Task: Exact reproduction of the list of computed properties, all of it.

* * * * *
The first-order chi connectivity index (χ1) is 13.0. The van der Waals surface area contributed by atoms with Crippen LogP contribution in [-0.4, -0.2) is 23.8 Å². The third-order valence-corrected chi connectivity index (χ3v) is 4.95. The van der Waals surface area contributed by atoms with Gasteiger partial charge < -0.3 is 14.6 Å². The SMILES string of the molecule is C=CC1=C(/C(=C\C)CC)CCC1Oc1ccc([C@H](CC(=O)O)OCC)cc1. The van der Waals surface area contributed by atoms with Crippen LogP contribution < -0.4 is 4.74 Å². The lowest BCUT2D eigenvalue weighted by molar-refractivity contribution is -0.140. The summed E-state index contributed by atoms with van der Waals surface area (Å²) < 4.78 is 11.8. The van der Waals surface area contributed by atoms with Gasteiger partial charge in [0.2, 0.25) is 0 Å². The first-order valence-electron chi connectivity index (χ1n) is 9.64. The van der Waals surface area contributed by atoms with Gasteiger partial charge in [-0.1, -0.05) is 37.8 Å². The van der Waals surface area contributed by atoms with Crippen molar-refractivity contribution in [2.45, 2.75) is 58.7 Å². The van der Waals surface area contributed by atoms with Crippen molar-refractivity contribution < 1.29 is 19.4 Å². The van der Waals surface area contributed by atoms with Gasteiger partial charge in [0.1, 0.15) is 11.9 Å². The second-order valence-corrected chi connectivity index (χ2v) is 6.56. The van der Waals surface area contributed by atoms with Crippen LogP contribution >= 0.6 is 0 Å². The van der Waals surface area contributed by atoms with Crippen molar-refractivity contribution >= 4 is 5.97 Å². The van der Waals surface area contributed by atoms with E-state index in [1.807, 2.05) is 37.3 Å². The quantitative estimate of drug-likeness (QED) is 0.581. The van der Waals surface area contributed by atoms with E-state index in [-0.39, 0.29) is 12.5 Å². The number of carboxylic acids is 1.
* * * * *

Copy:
The first-order chi connectivity index (χ1) is 13.0. The van der Waals surface area contributed by atoms with Crippen LogP contribution in [-0.4, -0.2) is 23.8 Å². The third-order valence-corrected chi connectivity index (χ3v) is 4.95. The van der Waals surface area contributed by atoms with Gasteiger partial charge < -0.3 is 14.6 Å². The SMILES string of the molecule is C=CC1=C(/C(=C\C)CC)CCC1Oc1ccc([C@H](CC(=O)O)OCC)cc1. The van der Waals surface area contributed by atoms with Crippen LogP contribution < -0.4 is 4.74 Å². The lowest BCUT2D eigenvalue weighted by molar-refractivity contribution is -0.140. The summed E-state index contributed by atoms with van der Waals surface area (Å²) < 4.78 is 11.8. The van der Waals surface area contributed by atoms with Gasteiger partial charge in [0.2, 0.25) is 0 Å². The first-order valence-electron chi connectivity index (χ1n) is 9.64. The van der Waals surface area contributed by atoms with Gasteiger partial charge in [-0.1, -0.05) is 37.8 Å². The van der Waals surface area contributed by atoms with Crippen molar-refractivity contribution in [2.45, 2.75) is 58.7 Å². The van der Waals surface area contributed by atoms with Crippen molar-refractivity contribution < 1.29 is 19.4 Å². The van der Waals surface area contributed by atoms with Gasteiger partial charge in [0.1, 0.15) is 11.9 Å². The second-order valence-corrected chi connectivity index (χ2v) is 6.56. The van der Waals surface area contributed by atoms with Crippen LogP contribution >= 0.6 is 0 Å². The van der Waals surface area contributed by atoms with Crippen molar-refractivity contribution >= 4 is 5.97 Å². The van der Waals surface area contributed by atoms with E-state index in [1.807, 2.05) is 37.3 Å². The quantitative estimate of drug-likeness (QED) is 0.581. The van der Waals surface area contributed by atoms with E-state index in [-0.39, 0.29) is 12.5 Å². The number of carboxylic acids is 1.